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Shots - Health News
2:36 pm
Thu December 6, 2012

Nigeria Pressured To Clean Up Lead-Contaminated Villages

A boy works at an illegal gold mine in northern Nigeria. Lead from these mines has sickened thousands of children in the region.
David Gilkey NPR

Originally published on Thu December 6, 2012 2:57 pm

The Nigerian government has been slow to fulfill a promise it made last spring. And, its sluggishness is putting kids at risk for lead poisoning, the advocacy group Humans Rights Watch says.

Last May, the Nigerian government pledged roughly $5 million to clean up lead contamination around illegal gold mines in northwest Nigeria. But so far, that money hasn't been released.

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Around the Nation
2:32 pm
Thu December 6, 2012

To Trim Down, Spelman Trades Sports For Fitness

Spelman College has dropped NCAA athletics in favor of a comprehensive fitness program. The school now offers classes like Zumba to help encourage all students to exercise more.
Courtesy of Spelman College

Originally published on Thu December 6, 2012 5:40 pm

For the past decade, Spelman College, a historically black women's school in Atlanta, has fielded NCAA teams in basketball, volleyball, soccer, softball and other sports. But when its small Division III conference started dwindling, college President Beverly Tatum says the school decided it was time to change focus.

"We have to ask ourselves: What is the cost of the program and who is benefiting? How many people are benefiting? Is the benefit worth the cost?" Tatum asks.

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The Two-Way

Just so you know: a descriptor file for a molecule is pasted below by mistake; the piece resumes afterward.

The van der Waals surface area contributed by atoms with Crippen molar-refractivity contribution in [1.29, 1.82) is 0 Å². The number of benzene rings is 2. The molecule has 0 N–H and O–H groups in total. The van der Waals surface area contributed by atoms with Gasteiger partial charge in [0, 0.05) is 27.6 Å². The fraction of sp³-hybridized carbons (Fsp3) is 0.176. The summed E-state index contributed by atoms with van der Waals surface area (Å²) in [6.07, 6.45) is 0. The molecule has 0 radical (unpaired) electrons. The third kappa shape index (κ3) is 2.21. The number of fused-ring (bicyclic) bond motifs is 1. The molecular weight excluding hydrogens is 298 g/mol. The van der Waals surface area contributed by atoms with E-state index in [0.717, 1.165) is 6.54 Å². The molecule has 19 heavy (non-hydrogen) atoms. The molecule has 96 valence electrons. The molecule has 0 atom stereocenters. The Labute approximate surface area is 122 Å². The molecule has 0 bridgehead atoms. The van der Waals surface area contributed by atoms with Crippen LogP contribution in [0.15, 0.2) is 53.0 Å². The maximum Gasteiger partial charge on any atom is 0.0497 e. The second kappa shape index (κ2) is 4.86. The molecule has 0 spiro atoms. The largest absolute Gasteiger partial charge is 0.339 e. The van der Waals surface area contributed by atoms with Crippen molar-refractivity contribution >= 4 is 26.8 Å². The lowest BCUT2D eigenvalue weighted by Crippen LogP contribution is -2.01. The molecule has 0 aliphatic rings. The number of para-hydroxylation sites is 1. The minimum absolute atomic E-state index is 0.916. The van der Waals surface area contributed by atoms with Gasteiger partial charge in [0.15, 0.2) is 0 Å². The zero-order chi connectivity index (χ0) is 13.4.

1:32 pm
Thu December 6, 2012

Protests Erupt In Michigan Capitol, After Governor Unveils Right-To-Work Bill

Originally published on Thu December 6, 2012 8:22 pm

Police arrested several protesters and they sprayed irritants at a crowd gathered at the Michigan State House today.

As the Detroit Free Press reports, State Police used "chemical munitions" when the crowd tried to rush the Senate floor.

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Law
1:05 pm
Thu December 6, 2012

Washington Legalizes Pot: What's Changed?

Transcript

ARI SHAPIRO, HOST:

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The Two-Way
1:04 pm
Thu December 6, 2012

With Looting, Syria's Army Isn't Winning Hearts And Minds

A Syrian soldier aims his rifle during clashes with rebel forces in the Damascus suburb of Daraya on Sunday. Syrian soldiers have been taking over private homes and apartments, and have sometimes looted and trashed them, according to Syrian civilians.
HOPD AP/SANA

Originally published on Thu December 6, 2012 1:35 pm

Editor's Note: Throughout the Syrian uprising, the government has allowed few foreign journalists and other outsiders into the country. In this report, a Syrian citizen describes life in the capital, Damascus. For security reasons, NPR is not identifying the author.

As the Syrian military struggles against rebel fighters, it seems the army has not been paying a lot of attention to winning the hearts and minds of civilians.

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